Urban planning for the mega region of Jakarta
7 February 2017
Students from the School of Geography and Planning MSc in Eco-Cities visited Jakarta, Indonesia to develop ideas of how a rapidly growing conurbation can become a more sustainable and healthier place.
Jakarta is the world’s second largest megacity with a population of 30 million residents. The city is experiencing a number of challenges, including air and water pollution, noise, congestion and poor quality development.
During the field study visit Cardiff students collaborated with students from the University of Indonesia and the University of Florida. Student groups worked on three different themes focusing on sub-districts of the Jakarta region. One group explored a cultural conservation area and compared attitudes toward green spaces and nature of visitors and residents. Another group investigated the issue of ‘normalisation’ of informal settlers on the shores of a natural lake. These investigations revealed complex relationships and conflicts between social groups, and between groups and their environment, which challenged efforts to promote sustainability.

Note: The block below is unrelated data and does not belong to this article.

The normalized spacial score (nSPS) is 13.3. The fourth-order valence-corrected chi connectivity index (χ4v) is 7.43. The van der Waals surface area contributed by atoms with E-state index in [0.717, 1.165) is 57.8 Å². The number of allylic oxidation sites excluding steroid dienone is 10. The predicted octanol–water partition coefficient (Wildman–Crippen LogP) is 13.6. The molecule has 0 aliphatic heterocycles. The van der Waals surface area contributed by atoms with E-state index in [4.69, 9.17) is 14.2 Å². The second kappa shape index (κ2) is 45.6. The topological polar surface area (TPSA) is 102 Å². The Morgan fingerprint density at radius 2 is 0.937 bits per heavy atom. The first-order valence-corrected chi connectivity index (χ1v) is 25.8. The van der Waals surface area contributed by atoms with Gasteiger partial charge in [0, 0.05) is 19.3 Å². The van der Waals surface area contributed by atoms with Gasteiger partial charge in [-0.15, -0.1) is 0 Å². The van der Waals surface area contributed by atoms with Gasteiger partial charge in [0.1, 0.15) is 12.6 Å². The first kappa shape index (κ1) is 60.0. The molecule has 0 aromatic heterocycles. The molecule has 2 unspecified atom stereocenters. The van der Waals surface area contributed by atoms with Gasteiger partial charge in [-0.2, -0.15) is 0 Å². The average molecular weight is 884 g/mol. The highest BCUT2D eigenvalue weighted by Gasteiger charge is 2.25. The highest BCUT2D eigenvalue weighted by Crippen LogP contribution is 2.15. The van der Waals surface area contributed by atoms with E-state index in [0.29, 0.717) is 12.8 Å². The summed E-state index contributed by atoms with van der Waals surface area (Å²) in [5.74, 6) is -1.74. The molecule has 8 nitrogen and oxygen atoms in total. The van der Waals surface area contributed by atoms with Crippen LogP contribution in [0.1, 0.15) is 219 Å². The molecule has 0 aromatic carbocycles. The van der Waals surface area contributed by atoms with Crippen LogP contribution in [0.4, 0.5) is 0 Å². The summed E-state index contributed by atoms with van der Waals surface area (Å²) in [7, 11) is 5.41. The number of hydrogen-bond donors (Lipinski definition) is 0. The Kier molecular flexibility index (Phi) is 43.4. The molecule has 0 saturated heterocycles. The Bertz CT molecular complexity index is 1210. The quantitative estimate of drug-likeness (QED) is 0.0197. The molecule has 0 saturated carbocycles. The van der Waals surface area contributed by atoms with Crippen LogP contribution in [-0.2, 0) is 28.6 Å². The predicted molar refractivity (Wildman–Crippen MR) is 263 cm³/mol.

A third group of students tested out ideas of bottom up data collection under a citizens’ science paradigm using lichens as bio-indicators for air pollution as well as a hand-held air pollution monitor. A comparison of results between busy roads and nearby open and green areas corroborated assumptions of lower air pollution in parks versus less vegetated areas and underlined the importance of protecting green spaces as healthy oasis in fast growing urban areas.
Students gained valuable intercultural working skills, alongside gaining new knowledge of megacity development and applying field work methods, such as interviews, administering surveys and mapping behavioural observations. Students were able to demonstrate their knowledge on the final day when they presented preliminary results from their data collection and recommendations for interventions to University of Indonesia academics and representatives from local government.
Information on the work of students from the January 2016 field study visit can be found here.
More information on the MSc Eco-Cities, including how to apply can be found here.